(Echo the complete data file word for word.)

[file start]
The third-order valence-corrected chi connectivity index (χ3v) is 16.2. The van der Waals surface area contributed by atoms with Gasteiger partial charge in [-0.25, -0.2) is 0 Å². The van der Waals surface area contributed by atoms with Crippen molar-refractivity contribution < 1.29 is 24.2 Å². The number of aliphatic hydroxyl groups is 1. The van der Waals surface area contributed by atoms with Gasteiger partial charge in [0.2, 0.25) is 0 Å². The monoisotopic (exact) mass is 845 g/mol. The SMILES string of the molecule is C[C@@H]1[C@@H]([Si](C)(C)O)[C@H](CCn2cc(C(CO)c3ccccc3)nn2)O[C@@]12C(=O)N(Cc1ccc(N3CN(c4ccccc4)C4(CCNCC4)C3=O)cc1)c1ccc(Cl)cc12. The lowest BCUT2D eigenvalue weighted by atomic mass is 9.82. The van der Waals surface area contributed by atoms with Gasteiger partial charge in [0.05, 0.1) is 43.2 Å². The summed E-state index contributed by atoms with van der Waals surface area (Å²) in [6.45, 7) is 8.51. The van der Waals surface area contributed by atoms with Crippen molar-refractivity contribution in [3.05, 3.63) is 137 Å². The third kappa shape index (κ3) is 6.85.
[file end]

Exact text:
The third-order valence-corrected chi connectivity index (χ3v) is 16.2. The van der Waals surface area contributed by atoms with Gasteiger partial charge in [-0.25, -0.2) is 0 Å². The van der Waals surface area contributed by atoms with Crippen molar-refractivity contribution < 1.29 is 24.2 Å². The number of aliphatic hydroxyl groups is 1. The van der Waals surface area contributed by atoms with Gasteiger partial charge in [0.2, 0.25) is 0 Å². The monoisotopic (exact) mass is 845 g/mol. The SMILES string of the molecule is C[C@@H]1[C@@H]([Si](C)(C)O)[C@H](CCn2cc(C(CO)c3ccccc3)nn2)O[C@@]12C(=O)N(Cc1ccc(N3CN(c4ccccc4)C4(CCNCC4)C3=O)cc1)c1ccc(Cl)cc12. The lowest BCUT2D eigenvalue weighted by atomic mass is 9.82. The van der Waals surface area contributed by atoms with Gasteiger partial charge in [0.05, 0.1) is 43.2 Å². The summed E-state index contributed by atoms with van der Waals surface area (Å²) in [6.45, 7) is 8.51. The van der Waals surface area contributed by atoms with Crippen molar-refractivity contribution in [3.05, 3.63) is 137 Å². The third kappa shape index (κ3) is 6.85.